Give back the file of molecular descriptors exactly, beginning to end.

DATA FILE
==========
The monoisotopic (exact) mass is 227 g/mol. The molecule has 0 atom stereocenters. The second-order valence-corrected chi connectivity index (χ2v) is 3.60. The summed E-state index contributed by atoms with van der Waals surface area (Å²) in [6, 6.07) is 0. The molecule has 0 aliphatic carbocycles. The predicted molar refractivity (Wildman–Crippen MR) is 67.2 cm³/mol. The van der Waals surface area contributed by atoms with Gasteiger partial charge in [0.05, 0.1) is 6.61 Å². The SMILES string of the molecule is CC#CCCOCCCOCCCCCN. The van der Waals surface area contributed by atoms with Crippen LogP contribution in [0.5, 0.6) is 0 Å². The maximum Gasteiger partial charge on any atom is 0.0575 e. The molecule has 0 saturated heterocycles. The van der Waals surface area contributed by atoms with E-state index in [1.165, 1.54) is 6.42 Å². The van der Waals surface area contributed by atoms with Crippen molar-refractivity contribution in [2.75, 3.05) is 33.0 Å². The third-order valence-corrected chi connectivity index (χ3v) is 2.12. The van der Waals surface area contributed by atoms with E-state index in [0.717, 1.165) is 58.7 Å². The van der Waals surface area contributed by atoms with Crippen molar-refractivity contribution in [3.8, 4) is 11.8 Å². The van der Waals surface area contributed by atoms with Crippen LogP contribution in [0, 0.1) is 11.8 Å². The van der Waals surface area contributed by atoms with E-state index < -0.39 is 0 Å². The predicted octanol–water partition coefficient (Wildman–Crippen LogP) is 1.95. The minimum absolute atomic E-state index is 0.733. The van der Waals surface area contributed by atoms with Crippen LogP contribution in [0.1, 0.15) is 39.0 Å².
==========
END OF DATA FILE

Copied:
The monoisotopic (exact) mass is 227 g/mol. The molecule has 0 atom stereocenters. The second-order valence-corrected chi connectivity index (χ2v) is 3.60. The summed E-state index contributed by atoms with van der Waals surface area (Å²) in [6, 6.07) is 0. The molecule has 0 aliphatic carbocycles. The predicted molar refractivity (Wildman–Crippen MR) is 67.2 cm³/mol. The van der Waals surface area contributed by atoms with Gasteiger partial charge in [0.05, 0.1) is 6.61 Å². The SMILES string of the molecule is CC#CCCOCCCOCCCCCN. The van der Waals surface area contributed by atoms with Crippen LogP contribution in [0.5, 0.6) is 0 Å². The maximum Gasteiger partial charge on any atom is 0.0575 e. The molecule has 0 saturated heterocycles. The van der Waals surface area contributed by atoms with E-state index in [1.165, 1.54) is 6.42 Å². The van der Waals surface area contributed by atoms with Crippen molar-refractivity contribution in [2.75, 3.05) is 33.0 Å². The third-order valence-corrected chi connectivity index (χ3v) is 2.12. The van der Waals surface area contributed by atoms with E-state index in [0.717, 1.165) is 58.7 Å². The van der Waals surface area contributed by atoms with Crippen molar-refractivity contribution in [3.8, 4) is 11.8 Å². The van der Waals surface area contributed by atoms with Crippen LogP contribution in [0, 0.1) is 11.8 Å². The van der Waals surface area contributed by atoms with E-state index < -0.39 is 0 Å². The predicted octanol–water partition coefficient (Wildman–Crippen LogP) is 1.95. The minimum absolute atomic E-state index is 0.733. The van der Waals surface area contributed by atoms with Crippen LogP contribution in [0.1, 0.15) is 39.0 Å².